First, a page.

Doug Jones Talks More About Guillermo Del Toro's 'The Shape Of Water'

For /Film readers, actor Doug Jones needs no introduction. You already know he's the guy who embodied the Pale Man in Pan's Labyrinth, the Silver Surfer in the Fantastic Four sequel, Abe Sapien in the Hellboy movies, and dozens of other creature-driven characters over the past thirty years (And if you didn't know, now you do!).

One of Jones' upcoming films we're looking forward to the most is another collaboration with writer/director Guillermo del Toro. It's called The Shape of Water, and Jones has spilled some more details about what we can expect from del Toro's mysterious, monstrous new love story.

the-shape-of-water-logoSally Hawkins, Michael Shannon, Richard JenkinsMichael Stuhlbarg and Octavia Spencer co-star with Jones in this Cold War fantasy film. Hawkins plays a cleaning lady who works in a government laboratory, where a fish man (Jones) is held captive and being experimented on by American scientists and soldiers. In a new interview with, Jones revealed some more about his mysterious fish man:

My character is...even if I'm not in every scene, they're talking about me when I'm not there. I am the focal point of the whole movie. They're all having interactions because of me. It is one of the most gorgeous stories I have ever been a part of. And it was filmed beautifully. The art direction for the era – the cars, the clothes, the hair, the sets – it's very Del Toro and very gorgeous.

Our central character is Sally Hawkins who plays a very sympathetic character, a woman you're just going to fall in love with. What she goes're going to be rooting for her every step. It's a classic Del Toro movie where we root for an underdog in very impossible circumstances, and I'm a part of all of that in a very, very integral way. So without giving it all away, I think I just gave it all away.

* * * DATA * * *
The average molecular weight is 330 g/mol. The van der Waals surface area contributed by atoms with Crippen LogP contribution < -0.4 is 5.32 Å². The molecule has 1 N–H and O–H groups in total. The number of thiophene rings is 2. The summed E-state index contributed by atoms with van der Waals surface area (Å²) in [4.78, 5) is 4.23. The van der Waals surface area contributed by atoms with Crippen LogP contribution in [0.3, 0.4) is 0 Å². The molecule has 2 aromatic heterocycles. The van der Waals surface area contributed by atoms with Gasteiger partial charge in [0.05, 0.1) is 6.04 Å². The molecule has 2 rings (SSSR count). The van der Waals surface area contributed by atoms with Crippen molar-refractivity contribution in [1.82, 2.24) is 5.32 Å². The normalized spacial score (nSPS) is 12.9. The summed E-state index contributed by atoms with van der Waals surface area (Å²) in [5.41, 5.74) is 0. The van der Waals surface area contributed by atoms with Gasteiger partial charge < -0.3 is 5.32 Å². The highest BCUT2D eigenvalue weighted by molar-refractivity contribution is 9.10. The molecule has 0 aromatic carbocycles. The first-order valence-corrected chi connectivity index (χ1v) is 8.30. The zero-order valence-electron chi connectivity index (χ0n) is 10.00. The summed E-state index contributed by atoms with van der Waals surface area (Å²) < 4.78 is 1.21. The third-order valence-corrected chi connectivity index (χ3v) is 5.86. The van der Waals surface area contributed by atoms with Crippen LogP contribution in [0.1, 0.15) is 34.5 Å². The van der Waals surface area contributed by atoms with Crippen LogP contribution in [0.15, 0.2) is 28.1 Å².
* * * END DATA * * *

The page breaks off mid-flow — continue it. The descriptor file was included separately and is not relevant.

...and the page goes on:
The rest of the interview, which explores the other corners of Jones' long career, is very much worth your time. In the meantime, let's a take a look at what else we know about his The Shape of Water character. Back in January, Jones mentioned that his character is the last of his species:

I'm a fish man that's kind of a one-off. I'm an enigma, nobody knows where I came from; I'm the last of my species so I'm like a natural anomaly. And I'm being studied and tested in a U.S. government facility in 1963, so the Russian Cold War is on, the race for space is on, so there's all that backdrop and that undercurrent. I'm being tested for how can they use me for advantages in military or space travel, or my technology—can we make this usable for humans? So they're trying to keep me a secret from the Russians.

It sounds as if del Toro is returning to the style of filmmaking that worked wonders in Pan's Labyrinth: a small-scale story in a period setting with a backdrop stuffed with political relevance. Crimson Peak was relatively small compared to something like Pacific Rim, but this sounds like it'll be an even more focused return to movies like The Devil's Backbone and Cronos, the kind of movies del Toro made in the early part of his career. He also spent nine months designing Jones' character – the longest he's ever spent on any creature for any of his films – so that alone is something for cinephiles to get excited about.

The Shape of Water is currently in post-production and will arrive in theaters sometime this year. We'll next see Jones in space, as he's one of the cast members of Star Trek: Discovery, the new TV show that arrives on CBS All Access later this year.